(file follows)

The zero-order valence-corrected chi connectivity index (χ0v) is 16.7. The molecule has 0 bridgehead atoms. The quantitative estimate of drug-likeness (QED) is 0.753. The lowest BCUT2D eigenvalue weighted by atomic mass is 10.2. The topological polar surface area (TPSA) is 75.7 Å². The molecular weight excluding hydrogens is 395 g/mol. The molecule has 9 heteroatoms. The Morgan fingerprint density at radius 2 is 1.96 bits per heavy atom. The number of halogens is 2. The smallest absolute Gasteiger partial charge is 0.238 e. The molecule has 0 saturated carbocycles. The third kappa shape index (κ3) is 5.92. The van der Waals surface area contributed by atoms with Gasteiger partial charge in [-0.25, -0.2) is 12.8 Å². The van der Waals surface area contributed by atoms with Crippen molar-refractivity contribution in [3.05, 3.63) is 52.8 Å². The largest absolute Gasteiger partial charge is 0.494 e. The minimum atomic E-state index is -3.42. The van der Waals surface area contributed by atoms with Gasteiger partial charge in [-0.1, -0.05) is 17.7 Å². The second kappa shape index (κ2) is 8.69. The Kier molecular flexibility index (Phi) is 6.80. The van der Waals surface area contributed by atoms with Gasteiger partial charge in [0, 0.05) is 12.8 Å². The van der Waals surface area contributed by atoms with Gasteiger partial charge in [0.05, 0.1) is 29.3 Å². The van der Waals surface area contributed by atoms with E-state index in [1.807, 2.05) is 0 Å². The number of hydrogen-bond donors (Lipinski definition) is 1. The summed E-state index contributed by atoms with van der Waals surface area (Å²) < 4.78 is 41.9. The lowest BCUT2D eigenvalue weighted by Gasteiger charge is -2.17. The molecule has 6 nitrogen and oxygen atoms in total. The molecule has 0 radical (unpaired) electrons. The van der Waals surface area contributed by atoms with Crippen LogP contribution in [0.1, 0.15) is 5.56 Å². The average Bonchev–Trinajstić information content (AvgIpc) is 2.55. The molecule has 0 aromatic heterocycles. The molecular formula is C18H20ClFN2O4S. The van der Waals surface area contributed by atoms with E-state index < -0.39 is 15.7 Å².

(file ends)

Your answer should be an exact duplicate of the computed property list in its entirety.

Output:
The zero-order valence-corrected chi connectivity index (χ0v) is 16.7. The molecule has 0 bridgehead atoms. The quantitative estimate of drug-likeness (QED) is 0.753. The lowest BCUT2D eigenvalue weighted by atomic mass is 10.2. The topological polar surface area (TPSA) is 75.7 Å². The molecular weight excluding hydrogens is 395 g/mol. The molecule has 9 heteroatoms. The Morgan fingerprint density at radius 2 is 1.96 bits per heavy atom. The number of halogens is 2. The smallest absolute Gasteiger partial charge is 0.238 e. The molecule has 0 saturated carbocycles. The third kappa shape index (κ3) is 5.92. The van der Waals surface area contributed by atoms with Gasteiger partial charge in [-0.25, -0.2) is 12.8 Å². The van der Waals surface area contributed by atoms with Crippen molar-refractivity contribution in [3.05, 3.63) is 52.8 Å². The largest absolute Gasteiger partial charge is 0.494 e. The minimum atomic E-state index is -3.42. The van der Waals surface area contributed by atoms with Gasteiger partial charge in [-0.1, -0.05) is 17.7 Å². The second kappa shape index (κ2) is 8.69. The Kier molecular flexibility index (Phi) is 6.80. The van der Waals surface area contributed by atoms with Gasteiger partial charge in [0, 0.05) is 12.8 Å². The van der Waals surface area contributed by atoms with Gasteiger partial charge in [0.05, 0.1) is 29.3 Å². The van der Waals surface area contributed by atoms with E-state index in [1.807, 2.05) is 0 Å². The number of hydrogen-bond donors (Lipinski definition) is 1. The summed E-state index contributed by atoms with van der Waals surface area (Å²) < 4.78 is 41.9. The lowest BCUT2D eigenvalue weighted by Gasteiger charge is -2.17. The molecule has 6 nitrogen and oxygen atoms in total. The molecule has 0 radical (unpaired) electrons. The van der Waals surface area contributed by atoms with Crippen LogP contribution in [0.1, 0.15) is 5.56 Å². The average Bonchev–Trinajstić information content (AvgIpc) is 2.55. The molecule has 0 aromatic heterocycles. The molecular formula is C18H20ClFN2O4S. The van der Waals surface area contributed by atoms with E-state index < -0.39 is 15.7 Å².